In an article published by Nou et al1 in the Journal of Clinical Endocrinology & Metabolism, researchers addressed the important clinical issue of the optimal or appropriate time interval to monitor thyroid nodules after an initial fine needle aspiration (FNA) was found to be benign.

For the study, the authors identified 1,369 patients with 2,010 benign thyroid nodules by FNA from their institution who had a thyroid nodule larger than 1 cm ultrasonically and also had normal or elevated serum thyroid-stimulating hormone (TSH).

Charts were reviewed from the selected patients using available data (e.g., clinical, laboratory, surgical pathology and thyroid ultrasounds) to determine the fate of the nodules and the patients. The study cohort was composed of 89.9% women; mean age was 50 years, and the average nodule size was 2.4 cm.

The patients were followed for a mean of 8.5 years (range, 0.25 to 18.1 years), and 44% were monitored for 10 years or more. Of these patients, 24% (325 of 1,369) had a thyroidectomy while the remaining 76% (n=1,014) were analyzed by their last clinical appointment.

Interestingly, 1.3% (n=18) of patients had a false negative FNA defined by pathologic examination, and the majority were papillary thyroid cancer (89%; n=16).

There were no thyroid-related deaths.1

An important part of the study relates to the frequency of thyroid ultrasounds relative to a subsequent thyroidectomy that demonstrated thyroid cancer.1 If the next ultrasound follow-up was less than 2 years, 7.5% of patients had a false negative FNA; at less than 3 years, the false negative rate was 6.6%, and at less than 4 years, 8.2%. Using FNA as the determination of malignancy, 7.4%, 6.6% and 4.5% of patients at 2, 3 and 4 years, respectively, had false negative results. These differences are not statistically significantly different.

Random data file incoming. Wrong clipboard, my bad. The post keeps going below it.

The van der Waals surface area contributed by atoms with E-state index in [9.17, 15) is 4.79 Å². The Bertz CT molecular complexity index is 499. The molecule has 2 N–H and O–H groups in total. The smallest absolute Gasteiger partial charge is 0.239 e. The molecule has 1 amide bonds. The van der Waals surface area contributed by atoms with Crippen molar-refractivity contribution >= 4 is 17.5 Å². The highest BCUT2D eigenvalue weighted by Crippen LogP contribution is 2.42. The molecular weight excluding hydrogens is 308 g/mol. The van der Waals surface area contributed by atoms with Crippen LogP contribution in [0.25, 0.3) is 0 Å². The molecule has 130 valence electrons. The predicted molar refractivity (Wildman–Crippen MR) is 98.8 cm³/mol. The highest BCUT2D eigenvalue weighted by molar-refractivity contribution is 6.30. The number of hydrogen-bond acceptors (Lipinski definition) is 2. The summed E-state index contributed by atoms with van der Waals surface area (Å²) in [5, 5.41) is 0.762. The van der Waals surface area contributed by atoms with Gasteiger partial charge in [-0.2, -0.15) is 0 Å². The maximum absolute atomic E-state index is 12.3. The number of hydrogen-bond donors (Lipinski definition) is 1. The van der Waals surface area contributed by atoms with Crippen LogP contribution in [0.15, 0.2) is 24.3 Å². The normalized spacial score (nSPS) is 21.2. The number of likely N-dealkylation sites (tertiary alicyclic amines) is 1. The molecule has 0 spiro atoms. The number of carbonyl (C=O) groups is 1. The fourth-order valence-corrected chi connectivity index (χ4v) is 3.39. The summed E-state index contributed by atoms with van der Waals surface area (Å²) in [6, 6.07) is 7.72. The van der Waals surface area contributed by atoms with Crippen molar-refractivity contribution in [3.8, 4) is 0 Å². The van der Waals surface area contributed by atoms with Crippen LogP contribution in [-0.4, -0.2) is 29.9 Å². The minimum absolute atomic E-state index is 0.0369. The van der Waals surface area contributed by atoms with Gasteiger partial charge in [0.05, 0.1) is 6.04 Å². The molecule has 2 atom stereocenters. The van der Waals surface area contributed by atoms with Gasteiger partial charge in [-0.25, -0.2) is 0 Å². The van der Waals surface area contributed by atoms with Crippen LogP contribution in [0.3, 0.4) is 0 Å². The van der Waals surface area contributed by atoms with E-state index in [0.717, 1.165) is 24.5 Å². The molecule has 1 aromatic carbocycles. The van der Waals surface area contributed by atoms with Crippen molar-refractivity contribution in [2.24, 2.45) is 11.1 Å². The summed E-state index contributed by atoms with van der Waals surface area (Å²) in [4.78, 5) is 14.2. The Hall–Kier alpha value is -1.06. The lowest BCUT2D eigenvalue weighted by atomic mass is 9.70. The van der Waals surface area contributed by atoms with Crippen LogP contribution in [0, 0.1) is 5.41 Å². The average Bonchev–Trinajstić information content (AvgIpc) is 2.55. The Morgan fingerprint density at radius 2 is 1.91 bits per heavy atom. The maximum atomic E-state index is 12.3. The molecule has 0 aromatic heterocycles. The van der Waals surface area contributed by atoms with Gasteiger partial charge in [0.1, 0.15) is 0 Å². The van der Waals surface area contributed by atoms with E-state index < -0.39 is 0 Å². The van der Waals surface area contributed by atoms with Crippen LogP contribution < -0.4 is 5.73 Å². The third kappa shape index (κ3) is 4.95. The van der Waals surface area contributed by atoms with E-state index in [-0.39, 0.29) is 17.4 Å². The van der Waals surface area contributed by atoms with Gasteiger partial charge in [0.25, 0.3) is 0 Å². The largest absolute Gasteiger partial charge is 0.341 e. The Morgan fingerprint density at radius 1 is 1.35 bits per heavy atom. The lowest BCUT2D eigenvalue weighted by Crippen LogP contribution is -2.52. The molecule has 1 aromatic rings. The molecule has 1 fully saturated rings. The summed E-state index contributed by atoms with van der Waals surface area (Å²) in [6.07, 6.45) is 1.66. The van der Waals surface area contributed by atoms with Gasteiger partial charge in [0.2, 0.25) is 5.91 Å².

Based on these findings (i.e., low disease-related mortality and lack of mortality despite false negative rates), the authors conclude that “these data support a recommendation for repeat thyroid nodule evaluation 2–4 years after the initial benign FNA.”1

Questions Remain

This article by Nou et al represents an important contribution to the clinical practice of medicine and endocrinology. It gives reasonable guidance for the frequency of follow-up visits, such as thyroid ultrasounds, in patients with a benign thyroid nodule.

However, there are several issues that should be noted. This is a retrospective study with its inherent problems. There was no systematic evaluation of thyroid nodules at a predefined interval, and we are not certain that thyroid nodule area, as compared with two dimensions alone, was compared in each patient. The cytopathologists are obviously experienced, and the ability to extrapolate these results to other institutions may be problematic.